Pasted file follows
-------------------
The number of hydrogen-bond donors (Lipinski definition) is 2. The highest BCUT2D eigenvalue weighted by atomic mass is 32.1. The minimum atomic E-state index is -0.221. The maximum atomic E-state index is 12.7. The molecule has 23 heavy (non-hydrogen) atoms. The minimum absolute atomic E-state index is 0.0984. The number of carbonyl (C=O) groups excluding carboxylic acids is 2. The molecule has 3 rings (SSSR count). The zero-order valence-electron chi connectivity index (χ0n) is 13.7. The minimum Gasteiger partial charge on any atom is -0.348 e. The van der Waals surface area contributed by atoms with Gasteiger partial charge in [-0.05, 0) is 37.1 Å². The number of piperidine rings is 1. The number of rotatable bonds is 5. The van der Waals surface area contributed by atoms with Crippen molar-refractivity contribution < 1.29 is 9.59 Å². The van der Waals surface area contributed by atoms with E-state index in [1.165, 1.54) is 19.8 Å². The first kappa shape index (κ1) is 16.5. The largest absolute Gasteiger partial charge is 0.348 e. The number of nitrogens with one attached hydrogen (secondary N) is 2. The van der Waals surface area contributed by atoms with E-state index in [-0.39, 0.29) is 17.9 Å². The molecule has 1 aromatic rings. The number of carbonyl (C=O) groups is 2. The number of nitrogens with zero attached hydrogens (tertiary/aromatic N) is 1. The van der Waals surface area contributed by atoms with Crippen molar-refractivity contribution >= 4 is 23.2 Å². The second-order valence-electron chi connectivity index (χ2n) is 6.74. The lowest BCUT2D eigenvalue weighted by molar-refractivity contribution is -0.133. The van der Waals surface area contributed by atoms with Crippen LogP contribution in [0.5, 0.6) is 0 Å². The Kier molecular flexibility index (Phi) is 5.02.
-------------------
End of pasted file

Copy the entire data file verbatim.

The number of hydrogen-bond donors (Lipinski definition) is 2. The highest BCUT2D eigenvalue weighted by atomic mass is 32.1. The minimum atomic E-state index is -0.221. The maximum atomic E-state index is 12.7. The molecule has 23 heavy (non-hydrogen) atoms. The minimum absolute atomic E-state index is 0.0984. The number of carbonyl (C=O) groups excluding carboxylic acids is 2. The molecule has 3 rings (SSSR count). The zero-order valence-electron chi connectivity index (χ0n) is 13.7. The minimum Gasteiger partial charge on any atom is -0.348 e. The van der Waals surface area contributed by atoms with Gasteiger partial charge in [-0.05, 0) is 37.1 Å². The number of piperidine rings is 1. The number of rotatable bonds is 5. The van der Waals surface area contributed by atoms with Crippen molar-refractivity contribution < 1.29 is 9.59 Å². The van der Waals surface area contributed by atoms with E-state index in [1.165, 1.54) is 19.8 Å². The first kappa shape index (κ1) is 16.5. The largest absolute Gasteiger partial charge is 0.348 e. The number of nitrogens with one attached hydrogen (secondary N) is 2. The van der Waals surface area contributed by atoms with E-state index in [-0.39, 0.29) is 17.9 Å². The molecule has 1 aromatic rings. The number of carbonyl (C=O) groups is 2. The number of nitrogens with zero attached hydrogens (tertiary/aromatic N) is 1. The van der Waals surface area contributed by atoms with Crippen molar-refractivity contribution >= 4 is 23.2 Å². The second-order valence-electron chi connectivity index (χ2n) is 6.74. The lowest BCUT2D eigenvalue weighted by molar-refractivity contribution is -0.133. The van der Waals surface area contributed by atoms with Crippen LogP contribution in [0.5, 0.6) is 0 Å². The Kier molecular flexibility index (Phi) is 5.02.